Indonesian President Widodo's trip between Kiev and Moscow launches the Southeast Asian region at the center of global dynamics
Editorial by Alessio Piazza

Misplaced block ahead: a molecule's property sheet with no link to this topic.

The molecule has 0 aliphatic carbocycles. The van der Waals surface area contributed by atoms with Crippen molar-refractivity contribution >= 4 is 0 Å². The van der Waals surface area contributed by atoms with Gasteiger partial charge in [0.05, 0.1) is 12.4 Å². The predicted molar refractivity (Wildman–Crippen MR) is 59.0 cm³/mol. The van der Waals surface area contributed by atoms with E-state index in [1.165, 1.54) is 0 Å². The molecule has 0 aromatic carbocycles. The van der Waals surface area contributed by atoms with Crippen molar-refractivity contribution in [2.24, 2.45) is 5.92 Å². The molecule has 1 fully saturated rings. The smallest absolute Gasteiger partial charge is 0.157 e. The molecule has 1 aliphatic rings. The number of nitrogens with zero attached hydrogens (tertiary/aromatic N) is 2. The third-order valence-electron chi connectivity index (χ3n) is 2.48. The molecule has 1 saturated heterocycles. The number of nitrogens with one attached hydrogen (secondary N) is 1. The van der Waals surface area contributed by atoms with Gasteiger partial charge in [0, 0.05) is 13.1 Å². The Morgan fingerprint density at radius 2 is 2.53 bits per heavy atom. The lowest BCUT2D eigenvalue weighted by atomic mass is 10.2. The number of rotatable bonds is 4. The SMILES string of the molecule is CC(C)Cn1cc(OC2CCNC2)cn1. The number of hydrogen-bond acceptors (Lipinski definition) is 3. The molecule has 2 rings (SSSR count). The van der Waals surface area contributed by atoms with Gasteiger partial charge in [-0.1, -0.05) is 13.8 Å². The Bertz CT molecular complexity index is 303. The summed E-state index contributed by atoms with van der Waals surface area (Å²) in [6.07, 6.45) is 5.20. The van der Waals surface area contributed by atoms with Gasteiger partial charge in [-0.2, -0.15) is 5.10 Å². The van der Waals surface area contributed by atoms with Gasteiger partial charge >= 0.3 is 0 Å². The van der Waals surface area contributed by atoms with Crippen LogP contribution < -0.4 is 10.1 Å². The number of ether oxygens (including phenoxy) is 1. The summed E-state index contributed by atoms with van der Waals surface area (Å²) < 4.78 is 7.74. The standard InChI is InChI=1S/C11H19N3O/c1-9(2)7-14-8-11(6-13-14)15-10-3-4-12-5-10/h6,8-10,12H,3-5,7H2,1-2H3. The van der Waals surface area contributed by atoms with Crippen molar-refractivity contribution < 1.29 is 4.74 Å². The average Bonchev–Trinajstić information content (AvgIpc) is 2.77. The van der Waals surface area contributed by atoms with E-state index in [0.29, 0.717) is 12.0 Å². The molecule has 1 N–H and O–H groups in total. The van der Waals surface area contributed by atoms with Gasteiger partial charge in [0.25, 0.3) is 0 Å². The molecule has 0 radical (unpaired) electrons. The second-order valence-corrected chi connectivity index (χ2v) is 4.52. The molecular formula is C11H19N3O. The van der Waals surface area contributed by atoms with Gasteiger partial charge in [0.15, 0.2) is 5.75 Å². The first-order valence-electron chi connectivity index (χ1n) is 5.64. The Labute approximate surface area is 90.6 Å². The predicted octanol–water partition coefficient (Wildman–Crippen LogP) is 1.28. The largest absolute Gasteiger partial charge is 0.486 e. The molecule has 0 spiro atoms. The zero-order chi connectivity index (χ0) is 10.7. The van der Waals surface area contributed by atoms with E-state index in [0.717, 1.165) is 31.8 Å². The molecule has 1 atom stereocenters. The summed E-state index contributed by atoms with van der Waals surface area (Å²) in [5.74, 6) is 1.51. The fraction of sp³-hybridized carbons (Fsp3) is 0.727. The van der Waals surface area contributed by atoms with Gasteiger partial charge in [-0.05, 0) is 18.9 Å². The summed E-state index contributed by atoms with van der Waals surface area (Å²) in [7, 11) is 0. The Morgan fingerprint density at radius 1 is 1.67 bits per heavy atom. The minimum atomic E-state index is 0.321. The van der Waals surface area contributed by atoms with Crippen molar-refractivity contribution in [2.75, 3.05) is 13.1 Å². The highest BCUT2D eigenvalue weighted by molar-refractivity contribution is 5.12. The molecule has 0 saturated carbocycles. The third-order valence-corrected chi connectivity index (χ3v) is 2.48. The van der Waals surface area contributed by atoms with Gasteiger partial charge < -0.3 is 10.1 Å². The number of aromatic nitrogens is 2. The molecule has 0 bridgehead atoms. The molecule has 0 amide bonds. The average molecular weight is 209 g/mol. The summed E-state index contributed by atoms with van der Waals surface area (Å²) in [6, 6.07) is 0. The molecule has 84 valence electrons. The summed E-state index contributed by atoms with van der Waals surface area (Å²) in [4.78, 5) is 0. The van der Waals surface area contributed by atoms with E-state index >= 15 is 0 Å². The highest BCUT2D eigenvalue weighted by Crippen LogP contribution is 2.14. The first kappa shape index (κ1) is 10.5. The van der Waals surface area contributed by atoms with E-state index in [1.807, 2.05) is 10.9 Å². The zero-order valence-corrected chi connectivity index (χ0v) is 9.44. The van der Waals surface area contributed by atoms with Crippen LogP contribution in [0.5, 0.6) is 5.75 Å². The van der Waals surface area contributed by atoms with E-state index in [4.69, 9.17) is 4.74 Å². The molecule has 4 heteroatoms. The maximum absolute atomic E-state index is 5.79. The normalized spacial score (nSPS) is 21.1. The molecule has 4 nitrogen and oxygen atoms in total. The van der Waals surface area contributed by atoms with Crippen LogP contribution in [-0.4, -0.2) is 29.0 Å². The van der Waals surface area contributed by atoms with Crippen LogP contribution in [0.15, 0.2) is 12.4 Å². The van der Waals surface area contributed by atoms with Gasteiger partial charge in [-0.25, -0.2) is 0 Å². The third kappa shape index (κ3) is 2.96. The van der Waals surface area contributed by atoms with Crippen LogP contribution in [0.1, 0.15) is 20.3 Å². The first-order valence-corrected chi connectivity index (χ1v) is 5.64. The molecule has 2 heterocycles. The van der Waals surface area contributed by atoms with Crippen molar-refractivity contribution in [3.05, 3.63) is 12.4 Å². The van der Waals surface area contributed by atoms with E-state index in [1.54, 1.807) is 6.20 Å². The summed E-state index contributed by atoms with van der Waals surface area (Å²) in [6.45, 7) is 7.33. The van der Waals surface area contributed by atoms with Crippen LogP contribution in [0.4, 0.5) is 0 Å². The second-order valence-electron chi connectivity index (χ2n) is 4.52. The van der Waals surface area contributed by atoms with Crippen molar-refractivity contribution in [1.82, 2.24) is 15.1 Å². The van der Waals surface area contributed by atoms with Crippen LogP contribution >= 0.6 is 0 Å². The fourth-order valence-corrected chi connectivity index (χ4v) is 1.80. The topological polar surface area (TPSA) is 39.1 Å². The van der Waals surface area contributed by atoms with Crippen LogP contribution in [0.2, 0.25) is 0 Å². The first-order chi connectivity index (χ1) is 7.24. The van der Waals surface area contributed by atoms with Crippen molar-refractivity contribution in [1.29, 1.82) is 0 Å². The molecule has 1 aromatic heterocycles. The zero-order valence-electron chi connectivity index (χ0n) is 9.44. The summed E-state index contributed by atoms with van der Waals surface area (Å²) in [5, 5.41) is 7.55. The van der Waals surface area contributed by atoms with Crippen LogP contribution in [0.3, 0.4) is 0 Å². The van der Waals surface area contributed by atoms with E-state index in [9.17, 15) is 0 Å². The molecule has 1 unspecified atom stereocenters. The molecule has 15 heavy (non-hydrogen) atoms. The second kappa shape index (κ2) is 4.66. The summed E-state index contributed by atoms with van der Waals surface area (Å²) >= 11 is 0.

First Kiev, then Moscow. First talks with Volodymyr Zelensky, then talks with Vladimir Putin. Last week saw the visit between Ukraine and Russia of Indonesian President Joko Widodo. It was a diplomatic mission that put Jakarta at the center of international dynamics and thus the entire ASEAN area of which Indonesia is the main economy. Widodo said the Russian president provided him with "guarantees" on the safety of food and fertilizer transportation through sea routes "not only from Russia but also from Ukraine," according to the official Kremlin statement. The Indonesian president also said he had handed Putin a message from Ukrainian President Zelensky and was "ready to help establish contact between the two leaders" to ensure a step toward "a peace settlement and open dialogue." Neither side has further elaborated on the content of the message, and the actual negotiating prospects still appear unclear. But what is certain is that the trip in itself already represents a major turning point in foreign policy not only for Indonesia but for all of Southeast Asia. Indeed, Widodo became the first Asian leader to travel to Kiev since the beginning of the war. Of course, the main factor driving this important development was the fact that Indonesia holds the rotating presidency of the G20. According to some observers of Indonesian politics, the trip may also represent an attempt by Widodo to solidify his personal legacy. Even or especially in preparation for the G20 in Bali, which could go down in history as the final foreign policy brick of Widodo's decade. More in the immediate term, the most sensitive issue is the food crisis. Inflation is also hitting Indonesia, and the assurances received from the Indonesian president during his visit could calm a worried public. But the symbolic and political significance of the trip remains. Just with reference to the G20, Jakarta has been facing opposing pressures on the Bali summit for months. On the one hand to invite Putin, on the other to exclude him. Widodo has made it clear that the principles of neutrality and pacifism, pillars of the ASEAN way, still apply in Indonesia and in the region in general (as recently reminded by Italy-ASEAN Vice President Michelangelo Pipan).